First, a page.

Tip-line to expose 'waste and extravagance' opens

Last updated 05:00 30/10/2013

Relevant offers


Education Minister Hekia Parata announces Marlborough colleges decision Live Chat replay: Chief Social Worker Paul Nixon talks child abuse in NZ Partner of Kiwi detainee speaks out about detention centre struggles Jenny Shipley: Why we need a silver fern flag Faces of Innocents: Too many children are dying, are we about to break another promise? Children's flag referendum views are being heard by voters in their families 'Our job is not to censor. We're not serving the political elite, business or corporations' Stacey Kirk: Strewth! Join Australia? They're a bunch of flaming galahs! 'I don't want to be prime minister' – Jacinda Ardern Jacinda Ardern in da House – from red carpet celebrity to green leather politician

A new think-tank is to open a whistleblowers' tip-line for bureaucrats to expose "government waste and extravagance".

The Taxpayers Union starts today, loosely based on the UK's Taxpayers Alliance, as a "grassroots" campaign to lower taxes.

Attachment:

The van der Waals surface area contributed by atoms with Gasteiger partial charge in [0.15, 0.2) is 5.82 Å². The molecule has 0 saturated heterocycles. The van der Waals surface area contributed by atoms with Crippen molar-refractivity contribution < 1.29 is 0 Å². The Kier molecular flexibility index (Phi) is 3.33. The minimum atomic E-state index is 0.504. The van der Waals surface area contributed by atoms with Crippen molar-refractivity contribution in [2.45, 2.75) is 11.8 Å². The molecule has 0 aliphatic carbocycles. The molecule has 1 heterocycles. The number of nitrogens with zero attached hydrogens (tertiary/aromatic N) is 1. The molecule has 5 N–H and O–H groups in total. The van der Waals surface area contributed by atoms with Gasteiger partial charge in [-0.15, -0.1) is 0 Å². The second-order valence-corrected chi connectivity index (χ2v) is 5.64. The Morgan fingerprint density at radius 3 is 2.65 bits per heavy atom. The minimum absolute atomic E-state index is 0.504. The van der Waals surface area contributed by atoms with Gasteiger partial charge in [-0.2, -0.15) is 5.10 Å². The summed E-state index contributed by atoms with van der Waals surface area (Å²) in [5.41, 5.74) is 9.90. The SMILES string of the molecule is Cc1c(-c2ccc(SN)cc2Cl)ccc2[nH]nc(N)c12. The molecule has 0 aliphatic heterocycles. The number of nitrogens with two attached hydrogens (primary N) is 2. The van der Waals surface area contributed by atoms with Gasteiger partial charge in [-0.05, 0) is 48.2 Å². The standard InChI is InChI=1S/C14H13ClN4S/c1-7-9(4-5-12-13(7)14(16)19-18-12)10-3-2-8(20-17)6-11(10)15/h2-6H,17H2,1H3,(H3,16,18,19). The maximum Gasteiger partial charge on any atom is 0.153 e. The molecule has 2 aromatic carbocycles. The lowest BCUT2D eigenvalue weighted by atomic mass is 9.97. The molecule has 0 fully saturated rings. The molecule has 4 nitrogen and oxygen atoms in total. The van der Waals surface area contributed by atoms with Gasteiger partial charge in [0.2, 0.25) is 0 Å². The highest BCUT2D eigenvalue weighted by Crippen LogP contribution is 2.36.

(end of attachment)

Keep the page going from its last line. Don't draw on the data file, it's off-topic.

The group says it wants to "give Kiwi taxpayers a stronger voice in the corridors of power".

With its online hotline, it aims to encourage political and government insiders to reveal examples of government waste and extravagance. It vows to guarantee anonymity, but the Public Service Association has advised members to tread carefully.

Taxpayers Union chairman John Bishop said it wanted to promote sensible fiscal management. "Government, politicians and taxpayer-funded groups are on notice that we are looking to expose waste or rorts," he said.

The group says it is politically independent, though Right-wing blogger David Farrar is on its board and National-aligned lawyer Jordan Williams is its executive director.

Mr Williams said the union would "ensure that at least one group is looking after hard-working Kiwis whose taxes pay for politicians' promises."

The pressure group is also lobbying for a US-style "Armchair Auditors" Act, allowing for public scrutiny of government spending through an online database.

It will push for local referendums on rates rises and strengthening the Official Information Act.

State Services Commissioner Iain Rennie said his agency was "happy to engage with any community group that has a politically non-partisan mission to promote value for money".

Ad Feedback

- Fairfax Media

Special offers
Opinion poll

Should the speed limit be raised to 110kmh on some roads?



Vote Result

Related story: 110kmh limit moves closer

Featured Promotions

Sponsored Content